The reversible externalization of interior regions of VP1 and VP4, viral uncoating, and the inhibition of these processes by WIN together infer large-scale, concerted motions of the capsid. Further, RNA, VP4, and the N terminus of VP1 are suggested to exit the capsid at the fivefold symmetry axis (17⇓⇓⇓–21) or an interface near the twofold axis (22⇓–24), so that WIN binding in a pocket distant to these sites indicates a long-range activity. These observations motivated MD studies of the solvated HRV 14 capsid, with and without WIN 52084 bound, to probe functional protein dynamics that might underlie the initial stages of the externalization process and uncoating and to further elucidate the physical basis of the long-distance antiviral activity. The atomic fluctuations observed from MD studies were analyzed for radially correlated motions between capsid residues. Radial cross-correlation was examined rather than the more commonly used displacement vector cross-correlation (DCC) to overcome the dependence of the later on directionality (25) (see *SI Appendix*). We introduce a framework to analyze long-distance, concerted motions using a network based on radial cross-correlation coefficients. Potential pathways underlying the motions were traced in the radial correlation network by using a modification of Dijkstra’s graph searching algorithm (26). The resulting important paths involve residues at spontaneous drug-resistant mutation sites and were sensitive to the presence of the WIN compound. This framework based on a radial correlation network has allowed the previously undescribed identification of correlated motion over a long distance from an MD simulation, and allowed insights into the molecular mechanism of antiviral activity.

## Results and Discussion

To investigate large scale, concerted motions of the HRV 14 capsid, trajectories were computed using rotational boundary symmetry conditions (27⇓⇓⇓–31) with a solvated viral pentamer as the asymmetric unit for simulation. Five copies of the protomer centered at the fivefold axis (Fig. 1 *A* and *B*) accurately models microscopic dynamics of not only the WIN-binding pocket but also the region around the fivefold symmetry axis. Trajectories were calculated starting from the crystallographic coordinates of either HRV 14 (32) or HRV 14 with WIN 52084 bound (33) (see *SI Appendix*). The last 2 ns of 10 3-ns trajectories were used for analysis, for a total time equal to 20 ns for HRV 14 trajectories, referred to as *T*_{nowin}, and 20 ns for HRV 14-WIN 52084 trajectories, referred to as *T*_{win}. Confidence intervals, CI, of time-averaged quantities were obtained from the bootstrapping method (see *SI Appendix*).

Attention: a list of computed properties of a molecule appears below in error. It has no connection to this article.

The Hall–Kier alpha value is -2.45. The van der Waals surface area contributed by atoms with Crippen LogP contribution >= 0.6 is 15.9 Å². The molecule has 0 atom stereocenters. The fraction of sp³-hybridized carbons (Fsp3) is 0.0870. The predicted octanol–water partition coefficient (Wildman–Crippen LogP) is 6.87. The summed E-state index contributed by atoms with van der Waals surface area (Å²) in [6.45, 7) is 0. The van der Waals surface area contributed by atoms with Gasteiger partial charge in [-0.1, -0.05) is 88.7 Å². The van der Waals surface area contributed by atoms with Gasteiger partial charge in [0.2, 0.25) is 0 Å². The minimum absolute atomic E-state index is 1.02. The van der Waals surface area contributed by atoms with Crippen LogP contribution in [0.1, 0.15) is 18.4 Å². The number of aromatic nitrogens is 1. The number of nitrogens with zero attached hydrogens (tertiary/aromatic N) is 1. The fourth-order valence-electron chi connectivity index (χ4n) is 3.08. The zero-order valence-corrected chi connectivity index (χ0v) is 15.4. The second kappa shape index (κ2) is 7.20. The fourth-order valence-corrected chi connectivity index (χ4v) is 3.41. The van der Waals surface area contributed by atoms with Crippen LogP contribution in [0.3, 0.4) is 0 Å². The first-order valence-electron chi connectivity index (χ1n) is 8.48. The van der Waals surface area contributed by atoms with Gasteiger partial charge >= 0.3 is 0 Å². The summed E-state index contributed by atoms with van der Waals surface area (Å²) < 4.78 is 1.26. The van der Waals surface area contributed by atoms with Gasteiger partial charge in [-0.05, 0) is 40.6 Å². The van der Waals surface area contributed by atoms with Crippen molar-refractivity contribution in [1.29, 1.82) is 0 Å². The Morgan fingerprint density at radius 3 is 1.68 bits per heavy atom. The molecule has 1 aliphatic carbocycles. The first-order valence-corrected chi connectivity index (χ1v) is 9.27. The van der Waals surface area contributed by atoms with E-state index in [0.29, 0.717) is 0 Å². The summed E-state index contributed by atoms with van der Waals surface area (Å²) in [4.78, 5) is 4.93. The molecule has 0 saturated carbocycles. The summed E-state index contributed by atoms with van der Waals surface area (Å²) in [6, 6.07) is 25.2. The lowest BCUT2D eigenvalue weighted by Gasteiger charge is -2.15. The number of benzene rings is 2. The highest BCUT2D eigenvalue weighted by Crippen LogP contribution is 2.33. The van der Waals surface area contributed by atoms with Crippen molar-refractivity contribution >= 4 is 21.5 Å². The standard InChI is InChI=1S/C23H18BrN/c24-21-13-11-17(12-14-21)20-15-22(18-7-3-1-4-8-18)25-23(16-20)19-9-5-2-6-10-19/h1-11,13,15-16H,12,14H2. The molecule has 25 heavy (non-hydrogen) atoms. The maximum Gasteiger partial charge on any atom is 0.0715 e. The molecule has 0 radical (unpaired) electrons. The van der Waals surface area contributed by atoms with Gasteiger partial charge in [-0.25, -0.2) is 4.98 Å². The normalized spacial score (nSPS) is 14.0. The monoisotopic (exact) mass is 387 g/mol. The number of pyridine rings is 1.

### Long-Range Correlations.

Reasoning that protein externalization and uncoating involve motions with a radial directionality, we examined the correlations in the distance from the capsid center among pairs of *C*_{α} atoms. A breathing motion is reflected in such a radial correlation coefficient in contrast to the DCC, which is generally diminished by angular averaging (25) (see *SI Appendix*). The absolute radial correlation coefficient, or absolute normalized radial covariance, *C*_{R}(*i*,*j*) (see *Materials and Methods*), and the associated 95% CI were determined for pairs of *C*_{α} atoms from *T*_{nowin} and *T*_{win}.

To identify concerted motions over large spatial scales, we consider *C*_{R}(*i*,*j*) values for *C*_{α} atoms of noninteracting residue pairs—i.e., those with a minimum distance between residues greater than the nonbond cutoff distance 14 Å. The distributions for the *C*_{R}(*i*,*j*) values with 95% CI greater than 0.6 from *T*_{nowin} and *T*_{win} are shown in Fig. 2, blue and red curves, respectively, as a function of the distance between the two *C*_{α} atoms. The time-average values for *C*_{R}(*i*,*j*) are well converged within 1 ns, and only a small fraction of the total *C*_{α}-*C*_{α} radial correlations are greater than 0.6 (see *SI Appendix*). We find that a large number of radially correlated *C*_{α}-*C*_{α} pairs exist for HRV 14 in *T*_{nowin} with the majority from pairs separated by 14 to 30 Å. In striking contrast, the corresponding *C*_{R}(*i*,*j*) distribution for HRV 14-WIN from *T*_{win} is overall greatly reduced. Moreover, many of the *T*_{nowin} pairs with large radial correlation were separated by distances greater than 45 Å and some with distances as large as 85 to 90 Å. *C*_{R}(*i*,*j*) values ≥0.8 were observed for *C*_{α}-*C*_{α} pairs at distances greater than 55 Å. This was not the case for *T*_{win}; many fewer *C*_{α}-*C*_{α} pairs separated by long distances have a 95% CI for *C*_{R}(*i*,*j*) greater than 0.6. In addition, the radially correlated *C*_{α}-*C*_{α} pairs separated by distances greater than 45 Å are largely nonoverlapping sets for *T*_{nowin} and *T*_{win}, as shown by the dotted black line in Fig. 2. This dotted line is the distribution of *C*_{α}-*C*_{α} pairs present in the *T*_{nowin} distribution of Fig. 2 (blue curve) and have a 95% CI for *C*_{R}(*i*,*j*) that is less than 0.6 in *T*_{win}. The dotted black curve nearly overlaps the blue curve, demonstrating that these correlated *C*_{α}-*C*_{α} pairs in *T*_{nowin} are not as correlated in *T*_{win}.